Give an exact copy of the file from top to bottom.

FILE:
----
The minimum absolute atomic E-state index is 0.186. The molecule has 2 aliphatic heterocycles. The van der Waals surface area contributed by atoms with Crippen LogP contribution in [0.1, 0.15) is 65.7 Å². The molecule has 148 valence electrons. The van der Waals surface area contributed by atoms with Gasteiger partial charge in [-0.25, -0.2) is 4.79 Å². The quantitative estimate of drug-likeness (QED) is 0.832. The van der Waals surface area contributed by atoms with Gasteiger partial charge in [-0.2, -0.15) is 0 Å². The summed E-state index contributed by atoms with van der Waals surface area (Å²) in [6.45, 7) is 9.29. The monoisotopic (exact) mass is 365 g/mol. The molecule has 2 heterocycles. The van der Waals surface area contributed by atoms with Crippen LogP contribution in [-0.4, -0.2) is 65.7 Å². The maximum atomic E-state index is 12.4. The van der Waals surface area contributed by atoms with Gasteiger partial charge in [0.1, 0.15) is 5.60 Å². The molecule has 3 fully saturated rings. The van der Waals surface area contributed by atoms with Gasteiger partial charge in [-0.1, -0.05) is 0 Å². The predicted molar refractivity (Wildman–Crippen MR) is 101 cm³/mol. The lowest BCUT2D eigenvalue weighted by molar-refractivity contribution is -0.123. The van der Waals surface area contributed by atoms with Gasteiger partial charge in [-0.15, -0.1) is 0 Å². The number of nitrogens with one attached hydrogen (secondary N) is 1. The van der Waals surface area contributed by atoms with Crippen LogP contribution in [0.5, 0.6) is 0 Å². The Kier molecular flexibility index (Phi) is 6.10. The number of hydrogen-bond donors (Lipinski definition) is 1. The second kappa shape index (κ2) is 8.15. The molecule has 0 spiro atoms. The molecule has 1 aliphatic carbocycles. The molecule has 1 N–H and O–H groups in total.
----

The minimum absolute atomic E-state index is 0.186. The molecule has 2 aliphatic heterocycles. The van der Waals surface area contributed by atoms with Crippen LogP contribution in [0.1, 0.15) is 65.7 Å². The molecule has 148 valence electrons. The van der Waals surface area contributed by atoms with Gasteiger partial charge in [-0.25, -0.2) is 4.79 Å². The quantitative estimate of drug-likeness (QED) is 0.832. The van der Waals surface area contributed by atoms with Gasteiger partial charge in [-0.2, -0.15) is 0 Å². The summed E-state index contributed by atoms with van der Waals surface area (Å²) in [6.45, 7) is 9.29. The monoisotopic (exact) mass is 365 g/mol. The molecule has 2 heterocycles. The van der Waals surface area contributed by atoms with Crippen LogP contribution in [-0.4, -0.2) is 65.7 Å². The maximum atomic E-state index is 12.4. The van der Waals surface area contributed by atoms with Gasteiger partial charge in [0.1, 0.15) is 5.60 Å². The molecule has 3 fully saturated rings. The van der Waals surface area contributed by atoms with Gasteiger partial charge in [-0.1, -0.05) is 0 Å². The predicted molar refractivity (Wildman–Crippen MR) is 101 cm³/mol. The lowest BCUT2D eigenvalue weighted by molar-refractivity contribution is -0.123. The van der Waals surface area contributed by atoms with Gasteiger partial charge in [-0.15, -0.1) is 0 Å². The number of nitrogens with one attached hydrogen (secondary N) is 1. The van der Waals surface area contributed by atoms with Crippen LogP contribution in [0.5, 0.6) is 0 Å². The Kier molecular flexibility index (Phi) is 6.10. The number of hydrogen-bond donors (Lipinski definition) is 1. The second kappa shape index (κ2) is 8.15. The molecule has 0 spiro atoms. The molecule has 1 aliphatic carbocycles. The molecule has 1 N–H and O–H groups in total.